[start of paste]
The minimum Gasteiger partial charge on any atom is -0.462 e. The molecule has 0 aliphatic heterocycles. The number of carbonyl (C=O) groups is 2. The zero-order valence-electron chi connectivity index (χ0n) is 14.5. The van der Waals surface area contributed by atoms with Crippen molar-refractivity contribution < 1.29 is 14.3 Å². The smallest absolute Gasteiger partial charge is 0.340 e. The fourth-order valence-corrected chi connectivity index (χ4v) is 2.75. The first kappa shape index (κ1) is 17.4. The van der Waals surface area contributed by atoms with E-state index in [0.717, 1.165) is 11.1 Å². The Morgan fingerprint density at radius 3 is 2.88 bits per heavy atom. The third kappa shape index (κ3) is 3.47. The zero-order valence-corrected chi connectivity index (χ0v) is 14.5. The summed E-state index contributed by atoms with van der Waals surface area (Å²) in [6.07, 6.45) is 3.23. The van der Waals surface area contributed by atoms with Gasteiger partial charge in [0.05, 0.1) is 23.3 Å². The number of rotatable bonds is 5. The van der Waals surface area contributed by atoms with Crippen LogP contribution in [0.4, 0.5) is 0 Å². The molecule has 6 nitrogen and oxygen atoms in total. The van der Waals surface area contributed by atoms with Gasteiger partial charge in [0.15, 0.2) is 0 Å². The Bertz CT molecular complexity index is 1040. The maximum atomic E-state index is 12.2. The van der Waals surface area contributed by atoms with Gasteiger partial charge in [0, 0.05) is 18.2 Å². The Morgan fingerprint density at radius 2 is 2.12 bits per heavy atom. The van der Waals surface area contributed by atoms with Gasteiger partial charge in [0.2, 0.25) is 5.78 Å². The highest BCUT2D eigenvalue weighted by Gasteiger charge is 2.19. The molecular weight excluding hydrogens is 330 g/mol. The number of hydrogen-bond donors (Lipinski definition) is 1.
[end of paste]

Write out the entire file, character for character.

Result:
The minimum Gasteiger partial charge on any atom is -0.462 e. The molecule has 0 aliphatic heterocycles. The number of carbonyl (C=O) groups is 2. The zero-order valence-electron chi connectivity index (χ0n) is 14.5. The van der Waals surface area contributed by atoms with Crippen molar-refractivity contribution < 1.29 is 14.3 Å². The smallest absolute Gasteiger partial charge is 0.340 e. The fourth-order valence-corrected chi connectivity index (χ4v) is 2.75. The first kappa shape index (κ1) is 17.4. The van der Waals surface area contributed by atoms with E-state index in [0.717, 1.165) is 11.1 Å². The Morgan fingerprint density at radius 3 is 2.88 bits per heavy atom. The third kappa shape index (κ3) is 3.47. The zero-order valence-corrected chi connectivity index (χ0v) is 14.5. The summed E-state index contributed by atoms with van der Waals surface area (Å²) in [6.07, 6.45) is 3.23. The van der Waals surface area contributed by atoms with Gasteiger partial charge in [0.05, 0.1) is 23.3 Å². The number of rotatable bonds is 5. The van der Waals surface area contributed by atoms with Crippen LogP contribution in [0.4, 0.5) is 0 Å². The molecule has 6 nitrogen and oxygen atoms in total. The van der Waals surface area contributed by atoms with Gasteiger partial charge in [0.15, 0.2) is 0 Å². The Bertz CT molecular complexity index is 1040. The maximum atomic E-state index is 12.2. The van der Waals surface area contributed by atoms with Gasteiger partial charge in [0, 0.05) is 18.2 Å². The Morgan fingerprint density at radius 2 is 2.12 bits per heavy atom. The van der Waals surface area contributed by atoms with Gasteiger partial charge in [0.2, 0.25) is 5.78 Å². The highest BCUT2D eigenvalue weighted by Gasteiger charge is 2.19. The molecular weight excluding hydrogens is 330 g/mol. The number of hydrogen-bond donors (Lipinski definition) is 1.